I like unusual names. They tend to be the ones we remember, and I wanted Evelyn to be a memorable character, not simply Cammie’s sidekick. I’m really bad at choosing names for my characters but, thankfully, I have a book to look through. When I came across the name Evelyn, the book said that at one time it was a popular name in England for a man. I wasn’t sure in the beginning just how I felt about the name, but as time went on it really grew on me. I can’t imagine it being anything else. I love his name. 

It was really odd to me at first, but the more I got to know Evelyn the more I liked his name. Do you have another novel in the works since this one really leaves the reader hoping for a sequel?

 I’m working on several different stories at the moment. I didn’t plan for it to happen that way but it did. And while I am planning on a sequel to “Flying with a Broken Wing” my heart is pointing me in a totally different direction these days. I’m the type of writer who is led by the characters and the story. When a story demands that I work on it, and I try to ignore those demands, I’ll encounter all sorts of problems until I give in. While my logical mind might tell me to write one thing, I need to listen to the quiet whispers inside me. If I don’t pay attention I end up losing the joy in writing because I’m looking off into the future at the end result instead of enjoying the process along the way. So, for now, I’m working on a story that makes me truly happy and the sequel, I’m in the midst of writing, has been put on the back burner for a little while longer.  

I am so glad there will be a sequel! I think because you follow your heart is why your writing is so good. Is there anything you would like to add to this interview that I may have left out? 

I can’t think of anything I’d like to add only that it’s been fun, and some of your questions were quite challenging. I think that’s a good thing. Thank you so much, Lynn, for interviewing me about my latest book.

Thank you, Laura, for agreeing to share your writing wisdom and experience with us again. I am learning from you. Now let’s give away a copy of your new book!

Readers, if you would like to have a chance to win a SIGNED copy of “Flying with a Broken Wing” by Laura Best, please leave a comment about anything you found especially interesting in the above interview. On April 22 at 6:00 PM EST one name will be selected using the “random name picker” tool. At Laura’s book launch, Nimbus Publishing gave me an extra copy just for this event! So … remember to check your inbox in case you are the winner because I will be contacting you for a mailing address. 🙂

Thanks for reading, and … Creative Musings! 🙂

Book Review: Flying with a Broken Wing – by Laura Best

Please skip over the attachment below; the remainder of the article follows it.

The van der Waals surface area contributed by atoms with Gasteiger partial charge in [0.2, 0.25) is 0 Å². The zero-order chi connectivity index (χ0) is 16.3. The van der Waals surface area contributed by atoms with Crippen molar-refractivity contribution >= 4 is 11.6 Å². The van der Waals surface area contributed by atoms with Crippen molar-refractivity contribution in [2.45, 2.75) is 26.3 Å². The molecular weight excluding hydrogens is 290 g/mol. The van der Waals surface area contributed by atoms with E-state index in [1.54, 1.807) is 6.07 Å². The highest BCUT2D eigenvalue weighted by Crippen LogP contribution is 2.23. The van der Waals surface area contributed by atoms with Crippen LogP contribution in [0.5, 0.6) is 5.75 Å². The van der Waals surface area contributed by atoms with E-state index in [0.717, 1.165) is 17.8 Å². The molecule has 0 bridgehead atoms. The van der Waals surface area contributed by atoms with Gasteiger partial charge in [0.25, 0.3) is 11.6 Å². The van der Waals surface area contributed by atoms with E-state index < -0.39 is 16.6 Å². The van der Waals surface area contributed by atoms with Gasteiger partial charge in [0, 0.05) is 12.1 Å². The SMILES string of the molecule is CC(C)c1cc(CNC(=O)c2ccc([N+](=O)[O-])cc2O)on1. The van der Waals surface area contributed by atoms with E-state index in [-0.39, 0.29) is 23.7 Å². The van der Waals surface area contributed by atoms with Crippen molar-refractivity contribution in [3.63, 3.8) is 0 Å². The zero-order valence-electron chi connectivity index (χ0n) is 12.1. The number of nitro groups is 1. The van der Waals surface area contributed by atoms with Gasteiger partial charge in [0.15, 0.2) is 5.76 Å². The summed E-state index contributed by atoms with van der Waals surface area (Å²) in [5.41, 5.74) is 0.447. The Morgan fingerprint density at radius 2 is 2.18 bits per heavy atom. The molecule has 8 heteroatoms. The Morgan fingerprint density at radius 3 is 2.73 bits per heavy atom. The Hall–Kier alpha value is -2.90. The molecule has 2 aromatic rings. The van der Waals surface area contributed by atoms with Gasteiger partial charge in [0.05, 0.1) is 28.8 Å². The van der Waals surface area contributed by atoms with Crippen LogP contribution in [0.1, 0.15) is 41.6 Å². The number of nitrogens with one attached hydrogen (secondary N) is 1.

Book: Flying with a Broken Wing
Author: Laura Best
Publisher: Nimbus Publishing
Date: September 6, 2013
Genre: young adult
Pages: 216
Price: $12.95; also available on Kindle
My Rating: a story of hope with characters the reader will cheer on
 

This is Laura Best‘s second novel. As Laura told us in this interview, Flying with a Broken Wing is a young adult novel set in a fictitious community in Nova Scotia.

Nearly twelve-year-old Cammie is the main character in Flying with a Broken Wing, and we get to see most of the adventure from her perspective. She is a young girl with a big dream – the dream of somehow starting a better life for herself.

All Cammie knows about her past is that her father was lost in the Second World War, her mother left her with an aunt who is the local bootlegger, and now her life feels full of shame and disappointment. Her aunt is harsh and not the most popular person around – among people who don’t buy moonshine, that is. Add to that the fact that Cammie’s eyes don’t work well. Being visually impaired has been a terrible burden, especially when everyone treats her differently because of it, and her aunt doesn’t even want to let her go to school. To Cammie that is very unfair, especially when she wants to go! When Cammie learns about a school for the blind in Halifax, that becomes her new goal and her hope for the better life she wants.

Cammie gains a friend along the way, one her aunt does NOT approve of because of her own personal reasons, which suits Cammie all the better. That’s when the excitement really begins … and the hilarity, and the trouble – big trouble. What kind of trouble? you may ask. Well, I’m sorry but you have to read about that yourself. Let me just say, it was a daring and dangerous plan, and the author certainly held my interest! Now I’m hoping for a sequel.

This is a delightful young adult novel for anyone to read. Laura Best created very believable characters in a post-war community setting. She is expert at writing real people who talk and act as one might expect, including some who aren’t always nice. If you have never had the privilege of reading any of the author’s work, read this one.

You can find Flying with a Broken Wing listed on my BUY THE BOOK! page.

Please return here for an interesting interview with Laura Best – to be posted April 17’14 – after which you will have the opportunity to try to win a copy of “Flying with a Broken Wing” donated by Nimbus Publishing located here in Nova Scotia, Canada.

Thanks for reading, and … Creative Musings!  🙂